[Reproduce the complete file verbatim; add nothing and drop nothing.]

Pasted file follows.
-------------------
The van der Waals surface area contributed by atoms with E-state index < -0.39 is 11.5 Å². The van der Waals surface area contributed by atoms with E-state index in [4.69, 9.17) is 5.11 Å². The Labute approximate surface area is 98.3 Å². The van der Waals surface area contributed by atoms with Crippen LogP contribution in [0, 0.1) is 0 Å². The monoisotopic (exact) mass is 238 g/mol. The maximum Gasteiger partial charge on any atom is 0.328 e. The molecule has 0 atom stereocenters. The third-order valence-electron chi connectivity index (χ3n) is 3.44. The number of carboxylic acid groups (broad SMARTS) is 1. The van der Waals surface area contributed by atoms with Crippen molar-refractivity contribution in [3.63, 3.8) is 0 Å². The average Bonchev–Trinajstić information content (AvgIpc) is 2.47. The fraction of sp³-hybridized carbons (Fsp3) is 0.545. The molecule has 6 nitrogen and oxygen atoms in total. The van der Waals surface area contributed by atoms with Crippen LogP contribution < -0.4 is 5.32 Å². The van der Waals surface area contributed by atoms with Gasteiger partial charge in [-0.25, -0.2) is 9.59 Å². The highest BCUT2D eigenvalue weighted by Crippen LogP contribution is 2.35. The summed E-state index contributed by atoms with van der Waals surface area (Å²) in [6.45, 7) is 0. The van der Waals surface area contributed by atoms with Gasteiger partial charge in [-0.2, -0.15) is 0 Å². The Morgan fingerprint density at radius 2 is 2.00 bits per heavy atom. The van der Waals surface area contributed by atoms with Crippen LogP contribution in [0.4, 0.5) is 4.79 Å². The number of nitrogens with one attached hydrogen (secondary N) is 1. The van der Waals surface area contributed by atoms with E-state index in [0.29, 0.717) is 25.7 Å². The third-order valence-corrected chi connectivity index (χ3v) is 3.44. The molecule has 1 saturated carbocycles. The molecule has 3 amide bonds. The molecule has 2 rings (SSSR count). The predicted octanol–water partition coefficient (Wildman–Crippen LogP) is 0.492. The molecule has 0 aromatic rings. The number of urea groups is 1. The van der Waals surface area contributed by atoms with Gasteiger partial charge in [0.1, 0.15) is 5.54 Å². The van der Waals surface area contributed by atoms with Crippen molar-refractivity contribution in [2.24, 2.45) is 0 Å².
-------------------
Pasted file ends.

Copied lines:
The van der Waals surface area contributed by atoms with E-state index < -0.39 is 11.5 Å². The van der Waals surface area contributed by atoms with E-state index in [4.69, 9.17) is 5.11 Å². The Labute approximate surface area is 98.3 Å². The van der Waals surface area contributed by atoms with Crippen LogP contribution in [0, 0.1) is 0 Å². The monoisotopic (exact) mass is 238 g/mol. The maximum Gasteiger partial charge on any atom is 0.328 e. The molecule has 0 atom stereocenters. The third-order valence-electron chi connectivity index (χ3n) is 3.44. The number of carboxylic acid groups (broad SMARTS) is 1. The van der Waals surface area contributed by atoms with Crippen molar-refractivity contribution in [3.63, 3.8) is 0 Å². The average Bonchev–Trinajstić information content (AvgIpc) is 2.47. The fraction of sp³-hybridized carbons (Fsp3) is 0.545. The molecule has 6 nitrogen and oxygen atoms in total. The van der Waals surface area contributed by atoms with Crippen LogP contribution < -0.4 is 5.32 Å². The van der Waals surface area contributed by atoms with Gasteiger partial charge in [-0.25, -0.2) is 9.59 Å². The highest BCUT2D eigenvalue weighted by Crippen LogP contribution is 2.35. The summed E-state index contributed by atoms with van der Waals surface area (Å²) in [6.45, 7) is 0. The van der Waals surface area contributed by atoms with Gasteiger partial charge in [-0.2, -0.15) is 0 Å². The Morgan fingerprint density at radius 2 is 2.00 bits per heavy atom. The van der Waals surface area contributed by atoms with Crippen LogP contribution in [0.4, 0.5) is 4.79 Å². The number of nitrogens with one attached hydrogen (secondary N) is 1. The van der Waals surface area contributed by atoms with E-state index in [0.29, 0.717) is 25.7 Å². The third-order valence-corrected chi connectivity index (χ3v) is 3.44. The molecule has 1 saturated carbocycles. The molecule has 3 amide bonds. The molecule has 2 rings (SSSR count). The predicted octanol–water partition coefficient (Wildman–Crippen LogP) is 0.492. The molecule has 0 aromatic rings. The number of urea groups is 1. The van der Waals surface area contributed by atoms with Gasteiger partial charge in [0.1, 0.15) is 5.54 Å². The van der Waals surface area contributed by atoms with Crippen molar-refractivity contribution in [2.24, 2.45) is 0 Å².